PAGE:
Also, after cataract surgery, a phenomenon known as capsular opacification and, in particular, posterior capsular opacification can occur in which the epithelial cells on the lens capsule of the eye experience proliferated growth. This growth can result in the cells covering all or a substantial portion of the front and rear surfaces of the lens capsule, which can cause the lens capsule to become cloudy and thus adversely affect the patient's vision. These cells can be removed by known techniques, such as by scraping away the epithelial cells. However, it is often difficult to remove all of the unwanted cells. Hence, after time, the unwanted cells typically will grow back, thus requiring further surgery.
Accordingly, a need exists for a method for hyperthermally treating tissue and preventing unwanted cell proliferation at sites in the body, especially at sites in the eye such as the retina, choroid and lens capsule, which does not suffer from the drawbacks associated with the known techniques discussed above.
The present invention is directed to a method of hyperthermally treating tissue by heating the tissue above a temperature which kills cells in the tissue. In particular, the invention is directed to a method of heating tissue above a temperature effective to treat the tissue without denaturing the protein. The present invention also relates to a method and composition for hyperthermally treating cells in the eye with simultaneous imaging.
Accordingly, a primary aspect of the invention is to provide a method for heating tissue at least to a temperature sufficient to hyperthermally treat the tissue.
Another aspect of the invention is to provide a method of hyperthermally treating tissue to a temperature sufficient to kill cells in the tissue and at a temperature below the protein denaturization temperature of the tissue.
A further aspect of the invention is to provide a method of hyperthermally treating tissue, where the tissue includes or is provided with a temperature indicator to indicate a hyperthermally effective temperature of the tissue.
Still another aspect of the invention is to provide a method of hyperthermally treating tissue where a temperature indicator composition is introduced into the tissue or bloodstream near the tissue to indicate a tissue temperature effective to hyperthermally treat the tissue and a temperature indicator to indicate a tissue temperature above a protein denaturization temperature of said tissue.
A further aspect of the invention is to provide a method of hyperthermally treating tissue by introducing a temperature indicator into the tissue and heating the tissue to a temperature where the temperature indicator can be detected. In a preferred embodiment, the temperature at which the indicator can be detected is a temperature effective to hyperthermally treat the tissue and is at a temperature below the protein denaturization temperature.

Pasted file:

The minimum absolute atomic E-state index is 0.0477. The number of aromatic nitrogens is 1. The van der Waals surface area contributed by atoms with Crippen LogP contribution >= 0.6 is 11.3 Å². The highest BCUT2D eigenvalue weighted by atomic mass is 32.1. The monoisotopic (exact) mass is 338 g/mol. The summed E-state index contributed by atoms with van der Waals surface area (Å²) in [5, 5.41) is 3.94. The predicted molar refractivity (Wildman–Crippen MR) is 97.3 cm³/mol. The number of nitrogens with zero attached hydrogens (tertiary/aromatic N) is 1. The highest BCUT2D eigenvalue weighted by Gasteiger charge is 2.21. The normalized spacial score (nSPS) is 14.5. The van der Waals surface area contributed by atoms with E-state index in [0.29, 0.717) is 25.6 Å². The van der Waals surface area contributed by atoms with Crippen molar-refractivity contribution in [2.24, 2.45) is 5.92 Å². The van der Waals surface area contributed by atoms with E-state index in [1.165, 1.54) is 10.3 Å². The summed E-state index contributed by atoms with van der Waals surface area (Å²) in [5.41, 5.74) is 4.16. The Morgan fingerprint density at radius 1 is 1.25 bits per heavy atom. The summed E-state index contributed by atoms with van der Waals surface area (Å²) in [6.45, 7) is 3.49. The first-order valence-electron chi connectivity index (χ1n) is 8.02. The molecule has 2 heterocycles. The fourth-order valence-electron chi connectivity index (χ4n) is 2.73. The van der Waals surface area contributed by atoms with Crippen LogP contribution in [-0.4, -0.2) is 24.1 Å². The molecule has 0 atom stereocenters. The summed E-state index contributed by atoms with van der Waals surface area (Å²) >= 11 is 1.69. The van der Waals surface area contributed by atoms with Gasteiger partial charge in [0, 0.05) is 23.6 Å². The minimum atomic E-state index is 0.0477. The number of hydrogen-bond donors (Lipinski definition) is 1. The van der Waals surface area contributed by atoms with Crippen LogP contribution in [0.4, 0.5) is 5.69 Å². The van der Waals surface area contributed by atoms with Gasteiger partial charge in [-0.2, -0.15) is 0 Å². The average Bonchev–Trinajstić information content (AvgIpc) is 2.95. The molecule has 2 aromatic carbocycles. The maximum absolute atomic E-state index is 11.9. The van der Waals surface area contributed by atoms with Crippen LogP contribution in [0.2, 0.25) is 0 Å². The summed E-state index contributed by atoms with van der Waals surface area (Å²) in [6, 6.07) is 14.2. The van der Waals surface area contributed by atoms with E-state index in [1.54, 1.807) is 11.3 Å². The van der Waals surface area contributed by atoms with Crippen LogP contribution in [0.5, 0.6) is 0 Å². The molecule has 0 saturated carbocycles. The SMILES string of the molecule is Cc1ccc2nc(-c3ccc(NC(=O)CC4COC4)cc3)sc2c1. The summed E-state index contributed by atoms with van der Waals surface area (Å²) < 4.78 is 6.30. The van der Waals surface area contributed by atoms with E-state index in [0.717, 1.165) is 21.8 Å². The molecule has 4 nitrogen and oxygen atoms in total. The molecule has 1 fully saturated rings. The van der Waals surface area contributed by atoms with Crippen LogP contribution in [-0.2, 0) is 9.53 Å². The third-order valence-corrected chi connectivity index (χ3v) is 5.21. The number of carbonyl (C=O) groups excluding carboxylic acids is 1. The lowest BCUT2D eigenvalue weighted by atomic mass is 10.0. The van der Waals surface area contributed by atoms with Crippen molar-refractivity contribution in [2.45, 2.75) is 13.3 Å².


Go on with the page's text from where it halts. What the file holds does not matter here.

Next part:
A further aspect of the invention is to provide a method of heating and detecting a temperature of a tissue between a first temperature and a second temperature. The method introduces a temperature indicator into the tissue. The temperature indicator includes a first dye that can be detected at the first temperature to indicate that the first temperature has been reached, and a second dye that can be detected at the second temperature to indicate that the second temperature has been reached.
Still another aspect of the invention is to provide a temperature indicating composition for introducing into a tissue to be thermally treated. The composition includes a first dye encapsulated in a heat sensitive liposome where the first dye is releasable at a temperature effective to hyperthermally treat the tissue and at a temperature below the protein denaturization temperature. The composition also includes a second dye encapsulated in a second liposome where the second dye is releasable at a temperature at or above the protein denaturization temperature.
Another aspect of the invention is to provide a method to hyperthermally treat tissue to kill the tissue cells substantially without protein denaturization of the tissue where the tissue includes a heat sensitive liposome containing a temperature indicating dye and a temperature activated bioactive compound. The tissue is heated to release the dye from the liposome to indicate a thermally effective temperature to kill cells in the tissue at a temperature below the protein denaturization temperature. The heat applied to the tissue simultaneously releases the bioactive compound to treat the tissue.
The various aspects of the invention are basically attained by providing a method of hyperthermally treating tissue in an animal. The method comprises the step of introducing a temperature indicating substance into the bloodstream of the animal to flow through a target site. The temperature indicating substance includes a fluorescent dye encapsulated within a heat sensitive liposome. The fluorescent dye is releasable from the liposome at a temperature of at least 41° C. A heat source is applied to the target site and the target is hyperthermally heated to at least 41° C. to release and fluoresce the dye and to hyperthermally treat the target site for a time sufficient to kill cells in the tissue.